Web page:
DRESSING AN Embroidered Paper Doll
Hi again! Let's move on to dressing our Embroidered Paper Doll.
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By now, you must be wondering what a strange and cluttered place I must work (and live) in!
It's true, it is quite cluttered. Being home to 2 artists who love books and need to have reference material readily at hand (not to mention the big, black, hairy dog that shares our home), it really couldn't be any other way. Our book, magazine and pamphlet collections go back decades! In addition to this, there's the 'really neat' rock, pretty sea-shell and softly tinted beach-glass collections. Oddly textured and beautifully coloured yarn; strangely-shaped seed pods and branches; a huge Ostrich egg and a derelict Robin's nest all enjoy positions of prominence in our living-room... along with some sort-of-realistic artificial flowers ( I'm allergic to perfume).
All this bric-a-brac (we prefer to call it 'reference material') offers great foraging (aka 'research') whenever a new project is on the horizon. For the Embroidered Paper Doll, a drawerful of lacy discards and the torn-out pages of several season's wedding magazines offered great inspiration.
Oops, went off on a bit of a tangent there... let's get back to the matter at hand!
There were some beautiful gowns amongst my reference materials. Almost all of them though are scribbled across with the words "Too boring to stitch!" One of the most important elements in designing needlework charts is ensuring that the item be a "good stitch". Some stitchers are turned off by a great deal of back-stitching and others (like myself) become bored stitching an ocean of the same colour. Both types of stitcher need to be kept in mind when creating needlework designs.
These little sketches illustrate a few of the design options that I considered when creating the bodice of the bridal gown.
Of course, it takes many more decisions beyond a choice of bodice to design a bridal gown. How long should the sleeves be? Should they be transparent or opaque? Cuffed, bell-shaped, 'Bishop', tapering? Raglan, dolman or set-in? Should they be beaded, embellished with metallic threads or plain?... and all these are just a few choices for one element of the gown! Once all the gown options had been confirmed though, a larger problem could no long be delayed... making the doll and the gown fit one another.
Eventually, this involved drawing a rather stick-like scale sketch of the doll in my cross-stitch design program; printing it out, sketching a very rough dress on an overlay and then hand-drawing the dress back into my program for later refining..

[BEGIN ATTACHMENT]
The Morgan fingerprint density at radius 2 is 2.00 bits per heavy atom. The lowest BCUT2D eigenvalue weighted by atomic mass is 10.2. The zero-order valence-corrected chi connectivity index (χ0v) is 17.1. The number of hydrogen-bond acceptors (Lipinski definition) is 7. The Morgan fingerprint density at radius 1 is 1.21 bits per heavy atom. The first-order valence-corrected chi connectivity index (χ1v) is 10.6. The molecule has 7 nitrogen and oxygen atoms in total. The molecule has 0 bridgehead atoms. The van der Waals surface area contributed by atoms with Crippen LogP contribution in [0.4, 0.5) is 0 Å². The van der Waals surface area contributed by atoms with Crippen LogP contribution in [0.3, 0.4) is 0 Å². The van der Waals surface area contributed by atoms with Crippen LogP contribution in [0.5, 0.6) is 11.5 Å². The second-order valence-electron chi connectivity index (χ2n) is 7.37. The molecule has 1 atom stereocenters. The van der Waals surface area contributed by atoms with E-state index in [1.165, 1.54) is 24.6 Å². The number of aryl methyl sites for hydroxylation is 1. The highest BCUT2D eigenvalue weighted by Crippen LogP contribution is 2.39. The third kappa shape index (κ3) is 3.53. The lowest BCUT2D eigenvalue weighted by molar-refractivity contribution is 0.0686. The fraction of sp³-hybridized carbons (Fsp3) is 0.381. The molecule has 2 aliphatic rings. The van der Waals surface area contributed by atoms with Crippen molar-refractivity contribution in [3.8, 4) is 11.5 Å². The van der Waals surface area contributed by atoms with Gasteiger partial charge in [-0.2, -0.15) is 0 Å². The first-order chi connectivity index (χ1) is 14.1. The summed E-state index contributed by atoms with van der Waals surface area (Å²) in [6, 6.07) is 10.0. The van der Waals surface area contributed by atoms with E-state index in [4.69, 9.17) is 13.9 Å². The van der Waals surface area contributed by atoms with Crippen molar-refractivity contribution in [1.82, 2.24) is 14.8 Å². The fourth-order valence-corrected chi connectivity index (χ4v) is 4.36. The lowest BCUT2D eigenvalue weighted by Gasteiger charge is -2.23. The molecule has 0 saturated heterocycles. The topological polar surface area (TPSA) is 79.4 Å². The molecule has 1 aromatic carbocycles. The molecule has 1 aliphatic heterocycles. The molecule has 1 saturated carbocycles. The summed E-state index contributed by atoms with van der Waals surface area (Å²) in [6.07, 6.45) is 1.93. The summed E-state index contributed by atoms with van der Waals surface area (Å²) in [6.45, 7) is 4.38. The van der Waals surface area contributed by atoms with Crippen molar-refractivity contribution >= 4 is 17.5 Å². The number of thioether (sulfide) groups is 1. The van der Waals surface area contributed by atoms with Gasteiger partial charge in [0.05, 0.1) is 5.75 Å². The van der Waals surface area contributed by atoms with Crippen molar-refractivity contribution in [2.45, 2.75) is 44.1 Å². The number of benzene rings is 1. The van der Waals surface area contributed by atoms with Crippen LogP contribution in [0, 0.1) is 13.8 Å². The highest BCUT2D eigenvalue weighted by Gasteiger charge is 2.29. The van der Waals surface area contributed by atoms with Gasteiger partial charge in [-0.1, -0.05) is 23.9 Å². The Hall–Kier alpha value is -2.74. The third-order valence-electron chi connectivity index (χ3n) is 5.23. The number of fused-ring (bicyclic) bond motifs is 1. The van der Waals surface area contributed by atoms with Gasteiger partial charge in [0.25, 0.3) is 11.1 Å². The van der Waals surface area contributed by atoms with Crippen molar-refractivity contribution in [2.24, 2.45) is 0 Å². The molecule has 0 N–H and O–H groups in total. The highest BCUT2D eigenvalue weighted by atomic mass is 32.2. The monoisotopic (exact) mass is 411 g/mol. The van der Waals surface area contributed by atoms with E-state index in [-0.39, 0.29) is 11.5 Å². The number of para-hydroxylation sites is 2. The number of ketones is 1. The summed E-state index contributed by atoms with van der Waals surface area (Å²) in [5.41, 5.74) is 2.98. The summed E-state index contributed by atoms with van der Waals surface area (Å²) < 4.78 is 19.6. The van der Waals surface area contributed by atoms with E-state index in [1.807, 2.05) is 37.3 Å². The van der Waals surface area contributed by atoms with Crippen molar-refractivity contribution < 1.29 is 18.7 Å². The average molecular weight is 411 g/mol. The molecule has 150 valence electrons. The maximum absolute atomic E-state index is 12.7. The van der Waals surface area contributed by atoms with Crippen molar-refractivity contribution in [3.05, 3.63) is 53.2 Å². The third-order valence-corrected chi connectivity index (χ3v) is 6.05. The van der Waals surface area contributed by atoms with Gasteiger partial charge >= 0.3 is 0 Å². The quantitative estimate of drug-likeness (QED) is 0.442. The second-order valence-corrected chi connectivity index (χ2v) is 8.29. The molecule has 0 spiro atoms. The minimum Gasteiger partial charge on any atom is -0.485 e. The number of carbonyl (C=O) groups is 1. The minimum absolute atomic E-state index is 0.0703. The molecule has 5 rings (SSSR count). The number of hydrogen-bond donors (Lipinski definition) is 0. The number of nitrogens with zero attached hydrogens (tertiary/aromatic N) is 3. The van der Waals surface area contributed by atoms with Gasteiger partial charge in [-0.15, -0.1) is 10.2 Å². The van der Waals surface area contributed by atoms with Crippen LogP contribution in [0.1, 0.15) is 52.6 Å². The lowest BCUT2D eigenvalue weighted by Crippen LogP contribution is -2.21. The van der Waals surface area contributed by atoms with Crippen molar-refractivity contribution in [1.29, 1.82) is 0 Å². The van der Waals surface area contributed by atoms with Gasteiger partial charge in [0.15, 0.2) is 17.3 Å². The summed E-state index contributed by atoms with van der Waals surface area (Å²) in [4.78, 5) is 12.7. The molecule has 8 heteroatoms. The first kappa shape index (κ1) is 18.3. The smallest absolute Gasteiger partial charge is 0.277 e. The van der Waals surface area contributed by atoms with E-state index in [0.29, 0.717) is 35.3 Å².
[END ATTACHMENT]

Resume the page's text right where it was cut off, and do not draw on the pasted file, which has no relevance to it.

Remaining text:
As you can imagine, many changes lay ahead (including completely ripping out, re-designing and re-stitching the gowns' skirt; ripping out and changing floss choices; deciding how best to illustrate a bridal bouquet). From the very beginning, I'd wanted to play with the sheens of various stitching materials... the high sheen of Rayon thread; the luxurious matte finish of Linen thread; the soft, pearl-like gloss of Mill Hill 00123 beads, etc.) Here's a partial list of some early changes...
A nagging and essential detail remained, unresolved, in the back of my mind while designing and stitching the wedding gown... how on earth are the clothes going to be attached to the doll? It would be very difficult to create little paper tabs from the perforated paper (as in our childhood Paper Dolls). Besides, the memory of the frustration that these fiddly and fragile little strips created is still too fresh! Time for a little more research perhaps?
While looking into the history and development of Paper Dolls, I discovered that clothing had been attached in several different ways. There were, of course, the paper tabs that we're all quite familiar with and there were laces, button-like devices and magnets!!! That was it... magnets!
Extremely thin magnetic sheets are now routinely used to create business cards which can be kept at hand on 'fridge doors. Inexpensive, and easily cut with scissors, the sheeting is available at office supply and craft shops. It can be bought in several formats (in a variety of small packages and even on a long roll).
Along the way, your little Paper Doll also acquired a more casual shirt and jean skirt combination... a design task made made much easier by the fact that Crescent Colours "Tartan Plaid" thread stitches up like Denim fabric!
Your little Embroidered Paper Doll is the result of a manic resolve to create this much-loved plaything in a medium about which we're passionate. There were moments when she came perilously close to permanent residence at the landfill site down the highway. But, after much experimentation (and a few more grey hairs) she's done... and I hope that she gives you nothing but pleasure.
I also hope that you've enjoyed this 'Design Diary'... thank you very much for stopping by.
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